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2016年9月25日 星期日

Jerónimos Monastery (熱羅尼莫斯修道院)

From the Monument of Discoveries, we just had to cross the street and we'd be met by another World Heritage Site since 1983, the famous Mosteiro dos Jerónimos or Jerónimos (or Hieronymites ) Monastery belonging to the Order of Saint Jerome, which like the Belèm Tower, exemplifies the so-called late Gothic Manueline architectural style incorporating decorative marine motifs. When Portugal joined the European Economic Community in 1985, the formal ceremonies were held in the cloister of this building and on 13 December 2007, the Treaty of Lisbon was signed at the monastery, laying down the basis for the reform of the European Union.



It was a group of magnificent buildings built and renovated repeatedly between 1501 right up to 2002, surviving many dynasties and changes of government. Originally, it was the old Hermitage of Restelo (Ermida do Restelo) dedicated to Santa Maria de Belém, where the monks of the military-religious Order of Christ helped protect seafarers in transit in the harbour of Praia do Restelo close by. It was in disrepair in 1497 when Vasco da Gama prayed there before embarking on his perilous sea journey to India. The idea for the new monastery was that of King Manuel I (1469-1521). He intended it as the final resting place for members of the house of Aviz.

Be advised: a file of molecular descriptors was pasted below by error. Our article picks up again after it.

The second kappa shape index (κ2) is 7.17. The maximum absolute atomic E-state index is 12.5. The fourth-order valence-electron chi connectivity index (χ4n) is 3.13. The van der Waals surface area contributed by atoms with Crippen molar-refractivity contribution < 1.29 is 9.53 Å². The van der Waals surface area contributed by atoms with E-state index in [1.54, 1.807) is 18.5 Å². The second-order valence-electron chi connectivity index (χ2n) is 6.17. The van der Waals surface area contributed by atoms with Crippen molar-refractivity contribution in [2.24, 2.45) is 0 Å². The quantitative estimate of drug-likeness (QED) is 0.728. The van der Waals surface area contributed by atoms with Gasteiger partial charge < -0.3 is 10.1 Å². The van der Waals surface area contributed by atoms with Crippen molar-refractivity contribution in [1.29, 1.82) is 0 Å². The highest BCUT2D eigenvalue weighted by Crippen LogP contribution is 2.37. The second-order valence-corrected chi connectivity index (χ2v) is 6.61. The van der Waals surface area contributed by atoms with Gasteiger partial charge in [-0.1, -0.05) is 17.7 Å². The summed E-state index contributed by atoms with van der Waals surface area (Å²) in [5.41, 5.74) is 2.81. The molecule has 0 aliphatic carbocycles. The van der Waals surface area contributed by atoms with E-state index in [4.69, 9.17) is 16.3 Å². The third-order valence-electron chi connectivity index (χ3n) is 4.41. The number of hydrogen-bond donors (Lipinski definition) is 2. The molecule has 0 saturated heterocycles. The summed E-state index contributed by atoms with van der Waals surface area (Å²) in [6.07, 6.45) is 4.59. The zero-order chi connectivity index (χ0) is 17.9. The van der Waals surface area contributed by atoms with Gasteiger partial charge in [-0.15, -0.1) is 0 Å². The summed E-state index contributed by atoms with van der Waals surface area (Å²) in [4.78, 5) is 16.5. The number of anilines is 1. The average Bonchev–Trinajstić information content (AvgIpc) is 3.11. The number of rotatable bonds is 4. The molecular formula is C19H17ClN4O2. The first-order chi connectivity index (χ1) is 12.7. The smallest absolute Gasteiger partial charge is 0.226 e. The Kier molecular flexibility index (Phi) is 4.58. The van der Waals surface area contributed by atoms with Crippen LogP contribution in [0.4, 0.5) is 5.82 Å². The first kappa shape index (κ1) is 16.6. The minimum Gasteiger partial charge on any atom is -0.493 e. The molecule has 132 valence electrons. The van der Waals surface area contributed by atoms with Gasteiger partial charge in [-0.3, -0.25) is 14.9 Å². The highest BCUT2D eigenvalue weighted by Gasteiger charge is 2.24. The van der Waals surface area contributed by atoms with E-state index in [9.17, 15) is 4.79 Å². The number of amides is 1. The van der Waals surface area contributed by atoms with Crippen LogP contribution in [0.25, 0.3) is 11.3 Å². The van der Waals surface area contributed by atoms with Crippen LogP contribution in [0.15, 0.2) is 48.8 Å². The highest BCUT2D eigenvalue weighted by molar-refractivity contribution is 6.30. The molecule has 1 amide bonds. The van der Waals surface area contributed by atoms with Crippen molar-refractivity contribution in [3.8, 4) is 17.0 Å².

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The fountain in the Praça do Império in front of the Geronimo Monastery



The late Gothic Portuguese Maneuline style main south portal, which forms the entrance of Monastery the century-long construction of which started in 1501. The building costs came from  a tax called Vintena da Pimenta, a 5 percent tax on commerce from Africa and the Orient, equivalent to 70 kg of gold each year( in addition to direct taxes imposed on the importation of pepper, cinnamon and cloves). King Manuel I chose the religious order of Hieronymite monks to occupy the monastery and charged them with the duty of praying for the King's eternal soul and to provide spiritual assistance to navigators and sailors who left the port of Restelo close by to discover lands around the world.The monks did so for over four centuries. They stopped doing so  in 1833 when the religious orders were dissolved following the the success of a liberal and anti-clearical government and the monastery was abandoned. On 28 December 1833, the Jerónimos Monastery was secularised by state decree. Its title was transferred to the Real Casa Pia de Lisboa (Pious Royal House of Lisbon) to serve as a parochial church for the new civil parish of Santa Maria de Belém.




A closer view of the front gates, designed by Juan de Castilho and built with a special type of gold-colored limestone called calcário de lioz from Ajuda, the valley of Alcántara, Laveiras, Rio Seco and Tercenali of Portugal. In the middle between the two gates is the statue of Prince Henry the Navigator.



The statue on the right of the entrance




The statue on the left of the entrance